Simon Eales Reviews On Violence in the Work of J.H. Prynne

20 June 2016

Hall’s depth and rigour of analysis relating to single poems, concepts, or words is necessary with Prynne’s work, which deliberately charts its own various, thoroughly developed, and interweaved, ontologies. In chapter three, for example, Hall identifies in ‘Fool’s Bracelet’ that ‘specialised languages of economic theory and financial trading, biblical data, reports on psychoanalytic testing, and nursery rhymes all have contingent and mixed operations’. Hall doesn’t ease the complexity of these interweavings, rather he pin-points some of their affective capacities and suggests connections. On the poem ‘Ein Heldenleben,’ Hall states that ‘Leisurely movement and its pastoral associations are radically juxtaposed against the imposed restrictions on movement for the people living in the direct line of fallout of the Chernobyl reactor,’ incorporating a historiographical sense-making into Prynne’s deliberately jarring juxtapositions. Hall refuses to simplify Prynne’s interruption of these lines of movement, whether they chart the passage of thought, displaced persons, or lines of a poem (as in the poem ‘Write Out,’ in Bands).

Another key introduction to Prynne studies is the book’s focus on ‘experiential knowledge within the poem,’ as is the argument that the experiential is fundamental to Prynne’s work, ‘even if the manner in which experiential knowledge is utilised is not explicit’. The argument along this line is that, in response to extra-linguistic violence, as well as the violence of the speech act, both of which he would say he (as a representative of we) is complicit, Prynne ‘turns upon his own prior propositions and reinserts presence within the questioning framework of the poem’. An effect of this experiential approach is that Hall’s work is very much middle, and not so concerned with resounding conclusions. Linking the torturers’ craft in staging the Abu Ghraib atrocities for cameras with their self-protection against the recollection of childhood trauma in the last paragraph of the last chapter, for example, leaves a lot unexplained. It opens a psychoanalytic line we have not yet pursued, and will not. We are not left with the realisation of an argument Hall has been building, rather, a hypothetical question, and highly contingent strands of its constitution. The subject we began with, namely, the poem, has transformed into the subject we finish with, a polysemous one: ‘life,’ but in the tight framing of the function of sovereign power, ‘unreal suffering’ and the violence done to identities. I think this is testament to the kind of reading that Hall provides, which shares traits with the reading styles of his Australian poet-critic contemporaries, Michael Farrell (see a really nice section on constriction, bridging, camping, and puns on pages 158-9) and Astrid Lorange: precise and radically generative, theoretically accomplished, referential and witty, and less concerned with dictum than it is with the responsive stuff of the procedure.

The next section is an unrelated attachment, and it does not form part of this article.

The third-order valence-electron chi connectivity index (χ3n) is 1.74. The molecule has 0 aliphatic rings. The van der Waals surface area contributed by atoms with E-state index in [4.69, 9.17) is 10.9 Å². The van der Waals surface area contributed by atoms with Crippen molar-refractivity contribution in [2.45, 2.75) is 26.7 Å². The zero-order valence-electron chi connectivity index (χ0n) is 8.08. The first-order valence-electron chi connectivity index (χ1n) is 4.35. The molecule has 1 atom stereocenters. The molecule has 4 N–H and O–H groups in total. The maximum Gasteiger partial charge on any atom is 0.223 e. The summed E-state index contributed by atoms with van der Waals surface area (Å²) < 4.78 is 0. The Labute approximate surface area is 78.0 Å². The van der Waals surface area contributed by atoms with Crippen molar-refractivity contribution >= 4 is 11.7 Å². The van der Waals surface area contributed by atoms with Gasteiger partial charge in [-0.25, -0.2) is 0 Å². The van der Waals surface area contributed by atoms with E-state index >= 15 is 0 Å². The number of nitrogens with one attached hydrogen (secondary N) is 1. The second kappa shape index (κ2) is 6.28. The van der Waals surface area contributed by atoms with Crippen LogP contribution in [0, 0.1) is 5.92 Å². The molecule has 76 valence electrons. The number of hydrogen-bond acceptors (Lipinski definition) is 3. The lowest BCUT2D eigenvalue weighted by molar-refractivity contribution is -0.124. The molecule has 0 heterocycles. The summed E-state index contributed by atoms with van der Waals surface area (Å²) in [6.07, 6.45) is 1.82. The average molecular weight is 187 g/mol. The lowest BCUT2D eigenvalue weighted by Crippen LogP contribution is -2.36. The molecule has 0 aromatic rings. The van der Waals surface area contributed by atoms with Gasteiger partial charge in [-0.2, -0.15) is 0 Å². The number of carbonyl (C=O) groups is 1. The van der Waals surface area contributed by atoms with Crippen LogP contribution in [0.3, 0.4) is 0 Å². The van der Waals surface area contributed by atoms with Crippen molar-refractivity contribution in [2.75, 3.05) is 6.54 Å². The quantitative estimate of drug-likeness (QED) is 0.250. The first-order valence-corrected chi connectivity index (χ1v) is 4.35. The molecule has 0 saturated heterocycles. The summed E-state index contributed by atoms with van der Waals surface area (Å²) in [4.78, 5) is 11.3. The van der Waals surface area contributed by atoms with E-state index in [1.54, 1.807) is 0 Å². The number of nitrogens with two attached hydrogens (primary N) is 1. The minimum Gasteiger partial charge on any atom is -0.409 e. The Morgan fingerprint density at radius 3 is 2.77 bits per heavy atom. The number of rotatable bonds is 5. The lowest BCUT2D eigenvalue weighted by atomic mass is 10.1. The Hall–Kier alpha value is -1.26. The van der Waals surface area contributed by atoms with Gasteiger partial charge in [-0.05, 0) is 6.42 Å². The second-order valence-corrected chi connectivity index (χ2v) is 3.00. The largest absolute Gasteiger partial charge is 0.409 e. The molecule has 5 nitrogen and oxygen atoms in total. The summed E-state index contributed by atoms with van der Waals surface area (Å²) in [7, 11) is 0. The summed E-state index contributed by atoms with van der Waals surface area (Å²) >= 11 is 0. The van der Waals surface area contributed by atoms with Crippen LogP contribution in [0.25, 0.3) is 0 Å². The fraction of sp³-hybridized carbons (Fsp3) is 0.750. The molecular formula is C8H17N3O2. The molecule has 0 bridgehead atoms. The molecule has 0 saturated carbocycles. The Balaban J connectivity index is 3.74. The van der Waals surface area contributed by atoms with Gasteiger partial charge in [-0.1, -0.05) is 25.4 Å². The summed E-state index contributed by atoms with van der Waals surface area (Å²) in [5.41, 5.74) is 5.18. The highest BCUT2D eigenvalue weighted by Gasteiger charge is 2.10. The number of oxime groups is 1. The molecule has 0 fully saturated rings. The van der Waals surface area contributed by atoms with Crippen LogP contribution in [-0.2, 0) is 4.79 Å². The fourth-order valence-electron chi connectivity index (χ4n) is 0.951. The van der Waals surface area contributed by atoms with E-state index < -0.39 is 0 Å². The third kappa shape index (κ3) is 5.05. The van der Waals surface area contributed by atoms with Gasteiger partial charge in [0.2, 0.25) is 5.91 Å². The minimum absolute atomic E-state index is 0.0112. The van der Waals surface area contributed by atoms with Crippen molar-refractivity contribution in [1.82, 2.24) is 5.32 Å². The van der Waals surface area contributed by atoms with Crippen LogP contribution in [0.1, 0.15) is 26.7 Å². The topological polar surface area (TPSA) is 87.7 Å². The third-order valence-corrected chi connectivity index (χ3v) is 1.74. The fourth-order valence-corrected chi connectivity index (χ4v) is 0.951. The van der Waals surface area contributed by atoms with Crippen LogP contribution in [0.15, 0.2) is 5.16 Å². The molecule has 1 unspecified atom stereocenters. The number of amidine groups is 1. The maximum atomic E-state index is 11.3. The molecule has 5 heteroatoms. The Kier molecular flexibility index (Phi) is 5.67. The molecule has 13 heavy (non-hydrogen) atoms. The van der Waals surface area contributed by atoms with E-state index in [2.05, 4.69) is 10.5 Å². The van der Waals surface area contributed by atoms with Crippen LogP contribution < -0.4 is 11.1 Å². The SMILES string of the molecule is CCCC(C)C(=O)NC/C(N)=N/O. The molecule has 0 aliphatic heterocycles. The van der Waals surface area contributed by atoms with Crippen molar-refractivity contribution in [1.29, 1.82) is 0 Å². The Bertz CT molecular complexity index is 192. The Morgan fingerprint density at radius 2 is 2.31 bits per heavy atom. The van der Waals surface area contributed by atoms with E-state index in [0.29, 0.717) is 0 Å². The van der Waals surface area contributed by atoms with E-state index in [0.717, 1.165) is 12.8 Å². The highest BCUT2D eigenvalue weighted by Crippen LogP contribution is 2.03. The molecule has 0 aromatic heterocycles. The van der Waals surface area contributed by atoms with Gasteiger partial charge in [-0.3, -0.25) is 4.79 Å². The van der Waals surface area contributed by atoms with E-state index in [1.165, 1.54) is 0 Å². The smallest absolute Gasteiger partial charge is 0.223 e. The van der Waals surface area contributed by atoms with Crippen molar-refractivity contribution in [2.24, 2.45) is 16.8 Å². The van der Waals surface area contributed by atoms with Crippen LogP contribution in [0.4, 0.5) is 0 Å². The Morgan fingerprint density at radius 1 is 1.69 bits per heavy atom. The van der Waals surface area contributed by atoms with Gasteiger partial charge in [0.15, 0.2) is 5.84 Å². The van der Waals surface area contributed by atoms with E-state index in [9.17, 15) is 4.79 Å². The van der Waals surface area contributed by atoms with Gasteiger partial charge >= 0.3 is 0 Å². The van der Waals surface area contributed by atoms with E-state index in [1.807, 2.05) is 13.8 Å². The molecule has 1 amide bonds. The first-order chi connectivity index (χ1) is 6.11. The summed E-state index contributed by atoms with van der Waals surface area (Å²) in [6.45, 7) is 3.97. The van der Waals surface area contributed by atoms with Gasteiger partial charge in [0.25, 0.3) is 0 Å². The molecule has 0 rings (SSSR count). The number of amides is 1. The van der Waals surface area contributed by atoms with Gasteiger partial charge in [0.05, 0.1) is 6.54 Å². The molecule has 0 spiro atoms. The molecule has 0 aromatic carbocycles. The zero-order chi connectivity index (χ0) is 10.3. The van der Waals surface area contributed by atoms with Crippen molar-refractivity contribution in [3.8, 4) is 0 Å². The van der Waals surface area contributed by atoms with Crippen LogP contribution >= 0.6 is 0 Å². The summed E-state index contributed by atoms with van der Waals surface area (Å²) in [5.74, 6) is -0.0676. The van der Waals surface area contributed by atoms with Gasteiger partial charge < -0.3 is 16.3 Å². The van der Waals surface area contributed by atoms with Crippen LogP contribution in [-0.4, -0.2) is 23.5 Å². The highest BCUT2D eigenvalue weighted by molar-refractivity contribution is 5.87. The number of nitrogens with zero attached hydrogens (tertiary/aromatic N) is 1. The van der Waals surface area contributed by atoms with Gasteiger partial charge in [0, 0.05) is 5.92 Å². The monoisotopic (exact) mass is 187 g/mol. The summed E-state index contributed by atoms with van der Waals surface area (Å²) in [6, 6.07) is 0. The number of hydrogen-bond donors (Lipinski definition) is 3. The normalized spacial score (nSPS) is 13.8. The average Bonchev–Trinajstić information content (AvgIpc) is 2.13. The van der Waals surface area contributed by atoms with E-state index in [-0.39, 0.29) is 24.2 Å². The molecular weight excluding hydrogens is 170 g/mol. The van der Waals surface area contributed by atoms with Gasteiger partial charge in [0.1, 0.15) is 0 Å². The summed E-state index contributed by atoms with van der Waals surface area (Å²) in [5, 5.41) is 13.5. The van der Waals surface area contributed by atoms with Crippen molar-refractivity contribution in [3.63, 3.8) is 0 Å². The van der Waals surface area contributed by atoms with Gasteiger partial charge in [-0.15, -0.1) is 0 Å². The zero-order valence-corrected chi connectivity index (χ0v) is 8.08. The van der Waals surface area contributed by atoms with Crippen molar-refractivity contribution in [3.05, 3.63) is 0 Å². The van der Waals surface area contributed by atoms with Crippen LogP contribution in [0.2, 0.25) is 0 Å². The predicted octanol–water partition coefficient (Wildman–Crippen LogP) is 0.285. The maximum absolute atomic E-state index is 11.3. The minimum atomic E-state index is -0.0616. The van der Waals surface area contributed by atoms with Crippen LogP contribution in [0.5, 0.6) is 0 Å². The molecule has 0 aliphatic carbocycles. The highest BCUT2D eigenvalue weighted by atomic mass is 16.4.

Hall uses the word ‘the’ a lot, which might seem facile to note, but it indicates a few important things about this scholarly style. The’s effects is to encumber Hall with a mandate to prove existent knowledge. The ‘the’ sentence’s passivity indicates an objectivity conceit. Similarly to Prynne of his conceits, Hall seems acutely aware of the semi-permanence of his scholarly voice, only willing to lean truth-objects against each other in an almost deliberately awkward way, and not against anything more ecologically certain. As mentioned above, his close analysis feels palpable and counterposes any ‘innocuous tedium of the “slogan vestry”’ that might be represented by his ‘the’-full sentences. A further effect of Hall’s ‘the’ sentences is the feeling that these sections are collections of sense data. Their pieces are valuable in themselves – the book is highly quotable – but they sit together, I think deliberately, uneasily. It’s indicative of Hall’s internally cohesive argument concerning attention and responsive intertwinement that the ‘the’ sentence is endemic to Prynne’s own theoretical style. For example, charting a sentence like, ‘Through these experimental linguistic means, the conditions of labour and the relation to the sustentive are also problematised’, would involve the kind of minute deconstruction of the phrase that Hall conducts on sections of Acrylic Tips.

On Violence in the Work of J.H. Prynne is a valuable addition to what should be described as an invigorated moment in Australian poetic criticism. Taking on the transnational, decolonising, and ecopoetical sensitivities of this moment, Hall turns alertly to a powerful poetic, and perhaps pioneering, proponent of this mode.

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About Simon Eales

Simon Eales is an artist and researcher from Melbourne, Australia. He lives in Buffalo, New York where he is working towards a PhD in the Poetics Program at the University at Buffalo.

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